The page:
When Montana native Ed McKay moved to sunny California, he put the snow and frigid winter weather of Big Sky Country behind him for good, or so it seemed. He adapted well to the Golden State and eventually turned his love of hot rods into a thriving business in Yreka, California, where he ran his own custom shop for nine years. One evening, a chance meeting with a fellow whose old V-Dub sputtered to a halt across the street (courtesy of loose cylinder bolts, which Ed tightened) got Ed thinking of returning to his home state. As it happened, the Dub's owner was a representative of the Montana Fish and Game Department, and when he found out about Ed's background in the bio-tech field (Ed hadn't always slung wrenches for a living), specifically fisheries, it wasn't a day later that an offer to move back up north was presented to Ed. Not overly anxious to return to the sub-zero winters, Ed replied, "For the right price, I might..."
Apparently that price was right, and Ed closed the doors to his shop and returned to Pablo, Montana. What does all this have to do with the Inferno Red '68 Chevy on these pages, you may be wondering? When Ed made the move east, he brought his shop tools with him, since building custom rods has been something he's been at for 48 years, and he wasn't about to let a few fish and a little cold weather take away his passion.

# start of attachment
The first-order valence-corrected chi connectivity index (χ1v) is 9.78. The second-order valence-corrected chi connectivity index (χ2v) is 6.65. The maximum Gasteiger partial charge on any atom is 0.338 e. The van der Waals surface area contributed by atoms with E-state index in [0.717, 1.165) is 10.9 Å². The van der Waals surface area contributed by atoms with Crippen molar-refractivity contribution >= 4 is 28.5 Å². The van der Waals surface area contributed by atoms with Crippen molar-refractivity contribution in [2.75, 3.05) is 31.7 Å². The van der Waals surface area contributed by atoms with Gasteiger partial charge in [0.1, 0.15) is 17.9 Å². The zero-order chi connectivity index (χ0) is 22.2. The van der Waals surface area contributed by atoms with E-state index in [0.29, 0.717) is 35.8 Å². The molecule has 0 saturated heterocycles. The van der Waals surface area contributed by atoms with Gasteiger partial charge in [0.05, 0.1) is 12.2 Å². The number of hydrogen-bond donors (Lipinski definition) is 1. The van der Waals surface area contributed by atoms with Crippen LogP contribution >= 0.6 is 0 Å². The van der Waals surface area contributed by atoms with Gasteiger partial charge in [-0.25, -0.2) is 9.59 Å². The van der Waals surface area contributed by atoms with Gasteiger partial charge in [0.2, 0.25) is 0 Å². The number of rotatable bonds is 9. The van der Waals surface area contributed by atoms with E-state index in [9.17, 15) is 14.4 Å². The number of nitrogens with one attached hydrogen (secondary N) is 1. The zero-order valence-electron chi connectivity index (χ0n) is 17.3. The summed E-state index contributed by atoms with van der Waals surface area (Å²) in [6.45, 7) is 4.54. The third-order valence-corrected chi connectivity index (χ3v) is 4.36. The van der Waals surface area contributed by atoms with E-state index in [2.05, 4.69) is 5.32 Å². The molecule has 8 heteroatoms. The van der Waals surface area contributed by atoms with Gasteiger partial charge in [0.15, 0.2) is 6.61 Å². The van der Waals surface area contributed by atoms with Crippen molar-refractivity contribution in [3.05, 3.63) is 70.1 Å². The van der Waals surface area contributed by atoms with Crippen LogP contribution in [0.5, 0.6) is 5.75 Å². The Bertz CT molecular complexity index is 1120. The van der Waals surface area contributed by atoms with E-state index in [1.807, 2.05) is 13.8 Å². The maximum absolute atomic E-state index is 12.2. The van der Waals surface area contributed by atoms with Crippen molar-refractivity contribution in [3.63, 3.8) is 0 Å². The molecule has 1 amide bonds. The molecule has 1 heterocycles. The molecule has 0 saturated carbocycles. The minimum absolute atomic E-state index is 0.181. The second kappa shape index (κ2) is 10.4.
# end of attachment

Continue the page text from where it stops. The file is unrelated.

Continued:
After settling into his new home, complete with a healthy-sized garage/shop, Ed soon found four very tired '68 Chevy pickups offered as a package deal. After careful inspection, Ed realized it would take all four trucks to get enough usable steel to construct one fresh truck. After negotiating a fair price, Ed took the quartet of pickups home and began the process of sorting the good from the bad and the ugly.
Finding the best of the four frames was the starting point for Ed. From there he used ACAD software to design the best ways to add strength in strategic places. When it came to this vintage of Chevy frame, Ed knew in advance that the stock frames were too weak for the big-block motor he planned on running and prone to tweaking due to the crossmembers, so he used the software to lay out the design for boxing the frame, adding tubular crossmembers with gussets and his own pro-street rear section, while always sticking to the "measure twice, cut once" principle.
The rearend of choice was a 9-inch Ford posi unit that houses a set of 3.50:1 gears. The rearend is suspended by Monroe shocks and a pair of Classic Chevy coil springs. Working his way forward, Ed chose Fatman crossmembers with Heidt's tubular A-arms with 2 1/2-inch drop spindles. A Mustang II rack-and-pinion setup was then fitted into place and topped with a '97 Chevy tilt steering column. Ed chose to run 11-inch Ford discs all around, and the truck rolls on Weld Pro Star rims fitted with Hoosier tires front and rear.